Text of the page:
C$ holds near seven-week low as China virus threatens economic growth

FILE PHOTO: A Canadian dollar coin, commonly known as the "Loonie", is pictured in this illustration picture taken in Toronto January 23, 2015. REUTERS/Mark Blinch

TORONTO (Reuters) - The Canadian dollar was little changed against the greenback on Tuesday, holding close to its weakest level in nearly seven weeks as investors worried that China’s spreading coronavirus would drag on global economic activity.

Canada is a major exporter of commodities, including oil, so its economy could be hurt by a slowdown in the global economy.

U.S. crude oil futures CLc1 were down 0.3% at $52.99 a barrel amid fears that the coronavirus, which has claimed over 100 lives in China, might weigh on oil demand.

At 9:44 a.m. (1444 GMT), the Canadian dollar CAD=D4 was trading nearly unchanged at 1.3189 to the greenback, or 75.82 U.S. cents. The currency touched its weakest intraday level since Dec. 11 at 1.3206.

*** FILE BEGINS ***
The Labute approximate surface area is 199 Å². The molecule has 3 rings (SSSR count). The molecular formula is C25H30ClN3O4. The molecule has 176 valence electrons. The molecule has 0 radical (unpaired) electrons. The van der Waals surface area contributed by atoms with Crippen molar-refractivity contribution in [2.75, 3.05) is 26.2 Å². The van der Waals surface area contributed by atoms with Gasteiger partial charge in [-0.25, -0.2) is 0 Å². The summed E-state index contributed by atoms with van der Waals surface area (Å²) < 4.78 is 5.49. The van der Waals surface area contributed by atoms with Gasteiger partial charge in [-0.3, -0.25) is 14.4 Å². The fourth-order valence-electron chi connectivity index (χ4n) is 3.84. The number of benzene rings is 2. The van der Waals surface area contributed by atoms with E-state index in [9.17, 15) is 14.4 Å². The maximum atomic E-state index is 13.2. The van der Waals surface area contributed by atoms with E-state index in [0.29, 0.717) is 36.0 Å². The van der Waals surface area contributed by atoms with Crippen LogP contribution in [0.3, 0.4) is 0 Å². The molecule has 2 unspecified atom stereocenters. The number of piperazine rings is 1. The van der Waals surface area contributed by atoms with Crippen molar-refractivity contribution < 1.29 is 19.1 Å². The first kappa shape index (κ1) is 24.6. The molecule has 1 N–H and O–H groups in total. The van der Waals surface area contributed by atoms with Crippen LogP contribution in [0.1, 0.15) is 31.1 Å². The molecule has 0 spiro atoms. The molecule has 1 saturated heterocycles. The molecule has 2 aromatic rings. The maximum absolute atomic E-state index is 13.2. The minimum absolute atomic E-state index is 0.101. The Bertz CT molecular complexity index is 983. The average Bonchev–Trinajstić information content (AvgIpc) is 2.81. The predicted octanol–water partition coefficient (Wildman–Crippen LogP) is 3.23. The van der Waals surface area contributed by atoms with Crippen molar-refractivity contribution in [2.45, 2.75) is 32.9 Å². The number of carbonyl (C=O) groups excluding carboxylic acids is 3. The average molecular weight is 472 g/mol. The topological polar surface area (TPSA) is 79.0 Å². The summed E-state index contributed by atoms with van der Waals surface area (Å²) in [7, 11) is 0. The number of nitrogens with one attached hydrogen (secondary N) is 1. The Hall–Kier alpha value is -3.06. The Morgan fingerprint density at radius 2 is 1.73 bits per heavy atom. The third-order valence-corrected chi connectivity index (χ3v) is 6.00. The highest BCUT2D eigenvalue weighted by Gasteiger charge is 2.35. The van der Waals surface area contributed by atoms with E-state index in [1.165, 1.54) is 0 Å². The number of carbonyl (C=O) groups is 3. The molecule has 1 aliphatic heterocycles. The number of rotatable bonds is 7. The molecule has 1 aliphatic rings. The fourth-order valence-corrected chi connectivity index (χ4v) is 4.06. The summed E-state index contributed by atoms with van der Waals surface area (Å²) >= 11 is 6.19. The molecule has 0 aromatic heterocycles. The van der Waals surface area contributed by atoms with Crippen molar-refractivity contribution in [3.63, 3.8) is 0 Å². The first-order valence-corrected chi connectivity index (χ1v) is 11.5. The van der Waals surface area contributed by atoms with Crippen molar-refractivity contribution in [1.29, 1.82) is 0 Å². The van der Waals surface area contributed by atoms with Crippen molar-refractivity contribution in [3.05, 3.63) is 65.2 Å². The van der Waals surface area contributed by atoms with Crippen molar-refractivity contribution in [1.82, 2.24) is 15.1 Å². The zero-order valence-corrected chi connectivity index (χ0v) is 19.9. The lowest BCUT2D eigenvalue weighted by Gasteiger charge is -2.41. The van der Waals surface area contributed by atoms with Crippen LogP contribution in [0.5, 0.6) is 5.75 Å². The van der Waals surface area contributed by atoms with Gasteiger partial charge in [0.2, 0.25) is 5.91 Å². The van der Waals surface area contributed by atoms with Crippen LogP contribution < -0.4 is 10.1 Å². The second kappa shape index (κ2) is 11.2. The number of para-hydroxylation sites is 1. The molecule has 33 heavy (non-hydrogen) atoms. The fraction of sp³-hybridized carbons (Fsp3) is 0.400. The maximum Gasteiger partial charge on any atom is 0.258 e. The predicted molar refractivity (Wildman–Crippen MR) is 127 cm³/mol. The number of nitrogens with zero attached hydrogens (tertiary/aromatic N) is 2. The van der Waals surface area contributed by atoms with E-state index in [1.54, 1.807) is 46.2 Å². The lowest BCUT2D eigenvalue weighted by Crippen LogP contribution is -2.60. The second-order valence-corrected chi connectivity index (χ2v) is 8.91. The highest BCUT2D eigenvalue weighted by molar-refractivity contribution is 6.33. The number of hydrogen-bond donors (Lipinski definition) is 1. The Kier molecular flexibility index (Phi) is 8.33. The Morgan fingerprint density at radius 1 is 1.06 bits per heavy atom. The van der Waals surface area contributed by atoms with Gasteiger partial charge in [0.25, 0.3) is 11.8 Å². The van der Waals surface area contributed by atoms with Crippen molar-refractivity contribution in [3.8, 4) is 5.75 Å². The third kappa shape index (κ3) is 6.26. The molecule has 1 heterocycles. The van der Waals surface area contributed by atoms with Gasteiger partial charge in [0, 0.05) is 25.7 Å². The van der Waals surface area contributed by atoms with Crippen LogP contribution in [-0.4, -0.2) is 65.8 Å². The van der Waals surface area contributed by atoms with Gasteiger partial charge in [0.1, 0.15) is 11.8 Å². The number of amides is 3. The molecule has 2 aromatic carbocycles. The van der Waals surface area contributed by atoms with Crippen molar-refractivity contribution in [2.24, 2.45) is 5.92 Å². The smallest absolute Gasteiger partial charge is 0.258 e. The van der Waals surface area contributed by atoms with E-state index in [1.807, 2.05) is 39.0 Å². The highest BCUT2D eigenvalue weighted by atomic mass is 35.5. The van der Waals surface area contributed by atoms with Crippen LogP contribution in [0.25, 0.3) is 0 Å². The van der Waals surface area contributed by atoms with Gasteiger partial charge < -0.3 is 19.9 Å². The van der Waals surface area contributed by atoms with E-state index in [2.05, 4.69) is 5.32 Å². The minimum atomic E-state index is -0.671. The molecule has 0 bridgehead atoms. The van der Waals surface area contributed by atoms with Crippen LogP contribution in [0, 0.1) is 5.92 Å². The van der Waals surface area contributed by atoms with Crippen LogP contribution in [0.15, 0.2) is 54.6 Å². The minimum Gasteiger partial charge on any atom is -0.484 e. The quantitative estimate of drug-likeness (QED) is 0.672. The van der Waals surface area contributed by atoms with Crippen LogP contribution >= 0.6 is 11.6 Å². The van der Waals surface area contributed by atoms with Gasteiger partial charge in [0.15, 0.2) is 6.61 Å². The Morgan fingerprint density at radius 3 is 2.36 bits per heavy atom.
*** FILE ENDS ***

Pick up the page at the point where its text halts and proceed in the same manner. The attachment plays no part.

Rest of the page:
On Monday, Canada’s minority Liberal government kicked off the ratification process for the United States-Mexico-Canada Agreement (USMCA) trade pact and urged opposition lawmakers to formally approve the deal as quickly as possible. Canada sends about 75% of its exports to the United States.

Canada’s gross domestic product data for November is due on Friday, which could help guide expectations for a Bank of Canada interest rate cut.

Last week, the central bank left its benchmark interest rate steady at 1.75%, as expected, but said a future cut was possible should a recent slowdown in domestic growth persist.

Canadian government bond prices were lower across the yield curve in sympathy with U.S. Treasuries. The two-year CA2YT=RR fell 2.9 Canadian cents to yield 1.458% and the 10-year CA10YT=RR was down 8.8 Canadian cents to yield 1.314%.

The 10-year yield touched its lowest intraday level since Oct. 8 at 1.283%.

Reporting by Fergal Smith; editing by Jonathan Oatis